That said, I do admit that it’s quite rare in today’s relationship environment for exes to part ways with little or no animosity. My personal opinion is that too many people become “romantic lovers” without necessarily cultivating “friendship”, and when the romance dies there is nothing else left but hurt feelings, anger and resentment.

      People with good relationship skills cultivate and nurture both romance and friendship. Friendship helps them weather the rough patches, navigate hurt emotions, and maintain an emotional connection long after the romance dies out. That ‘friendship’ usually provides a foundation for a new romantic relationship. That’s why people who remain “friends” with their ex end up getting back together more often than people who simply can’t remain friends with their ex.

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      • I love that this site is not about no contact. It’s so refreshing to read advice that does not say cut off contact. My ex and I are best friends and it seemed so wrong not to have him in my life. With your advice we are getting close again. We spent last weekend together, cuddling and kissing but no sex. He says he still loves me but wants both of us to change and not fight so much anymore. I am working on me not for him but because I was to be better for myself. Thank you for what you are doing, Yangki. God bless you.

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      • You are on the right path. If you can stop the fighting completely, your relationship will grow and flourish.

        Thank you for your kind words, and God bless you too!

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  • There is such a thing. That said, I do admit that it’s quite rare in today’s relationship environment for exes to part ways with little or no animosity. My personal opinion is that too many people become “romantic” without necessarily cultivating “friendship” and when the romance dies, there is nothing else left but anger and resentment.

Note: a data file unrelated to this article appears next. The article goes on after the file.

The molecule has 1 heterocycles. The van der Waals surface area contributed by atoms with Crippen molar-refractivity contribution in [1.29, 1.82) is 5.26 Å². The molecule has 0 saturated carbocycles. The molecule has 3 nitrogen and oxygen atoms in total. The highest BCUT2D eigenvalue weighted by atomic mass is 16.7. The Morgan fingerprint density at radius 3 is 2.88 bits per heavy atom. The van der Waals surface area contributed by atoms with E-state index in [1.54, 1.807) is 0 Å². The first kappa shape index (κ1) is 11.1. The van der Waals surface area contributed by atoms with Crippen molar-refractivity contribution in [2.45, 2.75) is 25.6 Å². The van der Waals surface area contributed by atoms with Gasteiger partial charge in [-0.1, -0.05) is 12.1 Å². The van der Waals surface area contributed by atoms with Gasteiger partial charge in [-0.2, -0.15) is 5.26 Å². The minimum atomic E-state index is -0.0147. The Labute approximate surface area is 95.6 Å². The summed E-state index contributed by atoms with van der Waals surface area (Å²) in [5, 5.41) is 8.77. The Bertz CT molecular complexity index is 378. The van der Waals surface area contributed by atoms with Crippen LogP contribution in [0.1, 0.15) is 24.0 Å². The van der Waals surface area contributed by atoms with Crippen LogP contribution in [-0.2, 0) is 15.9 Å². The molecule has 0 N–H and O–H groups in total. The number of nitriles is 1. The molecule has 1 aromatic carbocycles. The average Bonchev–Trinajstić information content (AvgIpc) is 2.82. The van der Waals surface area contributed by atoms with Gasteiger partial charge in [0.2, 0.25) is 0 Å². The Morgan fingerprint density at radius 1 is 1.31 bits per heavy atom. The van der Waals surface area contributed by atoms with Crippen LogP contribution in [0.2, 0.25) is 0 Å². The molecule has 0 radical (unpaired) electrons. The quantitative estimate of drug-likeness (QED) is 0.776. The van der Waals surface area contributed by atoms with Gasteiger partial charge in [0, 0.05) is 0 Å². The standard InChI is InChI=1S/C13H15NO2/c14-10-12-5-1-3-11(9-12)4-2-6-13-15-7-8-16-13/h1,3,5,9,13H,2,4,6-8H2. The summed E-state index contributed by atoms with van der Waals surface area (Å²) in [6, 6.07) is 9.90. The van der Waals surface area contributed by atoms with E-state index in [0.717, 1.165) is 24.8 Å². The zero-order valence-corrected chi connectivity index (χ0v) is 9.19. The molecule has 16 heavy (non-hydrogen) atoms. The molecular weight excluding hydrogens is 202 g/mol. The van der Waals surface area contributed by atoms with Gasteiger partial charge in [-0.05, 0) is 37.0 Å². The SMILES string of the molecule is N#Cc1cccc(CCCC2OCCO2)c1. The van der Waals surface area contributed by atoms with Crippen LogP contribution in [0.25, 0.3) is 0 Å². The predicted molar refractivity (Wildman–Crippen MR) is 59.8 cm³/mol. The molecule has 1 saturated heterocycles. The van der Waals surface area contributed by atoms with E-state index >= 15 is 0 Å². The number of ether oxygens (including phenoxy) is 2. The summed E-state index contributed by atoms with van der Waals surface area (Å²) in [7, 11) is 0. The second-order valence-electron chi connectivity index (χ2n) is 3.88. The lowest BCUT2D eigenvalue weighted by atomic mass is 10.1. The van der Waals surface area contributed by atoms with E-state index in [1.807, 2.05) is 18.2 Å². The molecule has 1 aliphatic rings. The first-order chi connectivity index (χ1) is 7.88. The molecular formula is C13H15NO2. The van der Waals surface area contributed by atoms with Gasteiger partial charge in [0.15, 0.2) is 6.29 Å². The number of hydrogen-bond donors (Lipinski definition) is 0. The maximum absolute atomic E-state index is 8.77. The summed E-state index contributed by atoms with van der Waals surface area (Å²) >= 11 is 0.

Friendship helps them weather the rough patches, navigate hurt emotions, and maintain friendship long after the romantic relationship ends. Friendship also provides a foundation for a new romantic relationship.

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  • I was afraid to take the offer of friendship when my ex offered but after reading your dating ex book I accepted it. We started from him replying to my texts once in a while to a point where we talk daily and he is initiating most of it. You said in your book to push the boundaries so that I am not locked in the ‘just friends’ box? Do you think if I ask him out to a movie that would be a bit too much?

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    • No. It’d not be too much. You’ve built enough momentum to take it to the next stage. I can say with almost 100% certainty that he’ll say, ‘yes”. Go for it!!!!

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  • My ex wants us to remain friends and I find it disturbing that I should not be able to understand it. My brother and his ex consider each other friends and I know they genuinely care for each other as friends but I can’t seem to get to that point with my ex. Please help?

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    • This could be because you still want her as your girlfriend and not as a friend. Until you reach that point where you “let go” hoping there will be a relationship of more than friends, it’ll be hard to get to being friends. Best advice is 1) be honest with your ex, friendship may be possible in the future, but right now you just can’t do it and 2) don’t try too hard to be her friend. Friendships are best when they just happen naturally.